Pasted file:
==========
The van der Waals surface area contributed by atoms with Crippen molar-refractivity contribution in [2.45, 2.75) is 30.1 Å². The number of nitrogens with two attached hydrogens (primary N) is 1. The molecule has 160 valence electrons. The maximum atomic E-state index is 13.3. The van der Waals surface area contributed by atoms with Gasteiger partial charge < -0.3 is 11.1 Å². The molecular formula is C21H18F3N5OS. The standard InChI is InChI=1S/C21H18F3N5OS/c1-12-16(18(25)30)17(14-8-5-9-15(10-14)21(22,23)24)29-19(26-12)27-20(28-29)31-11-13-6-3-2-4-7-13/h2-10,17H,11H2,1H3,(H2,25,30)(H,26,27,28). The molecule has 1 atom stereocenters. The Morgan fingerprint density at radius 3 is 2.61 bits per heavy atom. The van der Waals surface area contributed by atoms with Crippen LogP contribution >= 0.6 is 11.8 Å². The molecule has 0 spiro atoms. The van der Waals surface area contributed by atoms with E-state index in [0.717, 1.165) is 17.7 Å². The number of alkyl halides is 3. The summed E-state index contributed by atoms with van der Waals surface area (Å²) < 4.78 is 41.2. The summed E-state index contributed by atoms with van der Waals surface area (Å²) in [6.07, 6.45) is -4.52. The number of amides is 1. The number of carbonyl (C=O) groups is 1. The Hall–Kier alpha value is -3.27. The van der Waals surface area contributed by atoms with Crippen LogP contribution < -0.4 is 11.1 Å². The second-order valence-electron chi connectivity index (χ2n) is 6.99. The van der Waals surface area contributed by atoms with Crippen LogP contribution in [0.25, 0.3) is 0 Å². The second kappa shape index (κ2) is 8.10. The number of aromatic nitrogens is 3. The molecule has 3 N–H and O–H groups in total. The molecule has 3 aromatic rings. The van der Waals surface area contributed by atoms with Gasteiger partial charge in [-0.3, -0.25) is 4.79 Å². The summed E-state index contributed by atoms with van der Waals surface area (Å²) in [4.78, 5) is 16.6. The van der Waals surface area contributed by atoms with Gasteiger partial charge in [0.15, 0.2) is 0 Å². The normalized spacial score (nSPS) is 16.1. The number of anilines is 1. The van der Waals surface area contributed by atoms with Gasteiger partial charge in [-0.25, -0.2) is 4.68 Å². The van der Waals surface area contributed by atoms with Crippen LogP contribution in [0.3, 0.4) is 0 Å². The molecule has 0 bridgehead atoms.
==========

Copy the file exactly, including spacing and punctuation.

The van der Waals surface area contributed by atoms with Crippen molar-refractivity contribution in [2.45, 2.75) is 30.1 Å². The number of nitrogens with two attached hydrogens (primary N) is 1. The molecule has 160 valence electrons. The maximum atomic E-state index is 13.3. The van der Waals surface area contributed by atoms with Gasteiger partial charge < -0.3 is 11.1 Å². The molecular formula is C21H18F3N5OS. The standard InChI is InChI=1S/C21H18F3N5OS/c1-12-16(18(25)30)17(14-8-5-9-15(10-14)21(22,23)24)29-19(26-12)27-20(28-29)31-11-13-6-3-2-4-7-13/h2-10,17H,11H2,1H3,(H2,25,30)(H,26,27,28). The molecule has 1 atom stereocenters. The Morgan fingerprint density at radius 3 is 2.61 bits per heavy atom. The van der Waals surface area contributed by atoms with Crippen LogP contribution >= 0.6 is 11.8 Å². The molecule has 0 spiro atoms. The van der Waals surface area contributed by atoms with E-state index in [0.717, 1.165) is 17.7 Å². The number of alkyl halides is 3. The summed E-state index contributed by atoms with van der Waals surface area (Å²) < 4.78 is 41.2. The summed E-state index contributed by atoms with van der Waals surface area (Å²) in [6.07, 6.45) is -4.52. The number of amides is 1. The number of carbonyl (C=O) groups is 1. The Hall–Kier alpha value is -3.27. The van der Waals surface area contributed by atoms with Crippen LogP contribution < -0.4 is 11.1 Å². The second-order valence-electron chi connectivity index (χ2n) is 6.99. The van der Waals surface area contributed by atoms with Crippen LogP contribution in [0.25, 0.3) is 0 Å². The second kappa shape index (κ2) is 8.10. The number of aromatic nitrogens is 3. The molecule has 3 N–H and O–H groups in total. The molecule has 3 aromatic rings. The van der Waals surface area contributed by atoms with Gasteiger partial charge in [-0.3, -0.25) is 4.79 Å². The summed E-state index contributed by atoms with van der Waals surface area (Å²) in [4.78, 5) is 16.6. The van der Waals surface area contributed by atoms with Gasteiger partial charge in [0.15, 0.2) is 0 Å². The normalized spacial score (nSPS) is 16.1. The number of anilines is 1. The van der Waals surface area contributed by atoms with Gasteiger partial charge in [-0.25, -0.2) is 4.68 Å². The van der Waals surface area contributed by atoms with Crippen LogP contribution in [0.3, 0.4) is 0 Å². The molecule has 0 bridgehead atoms.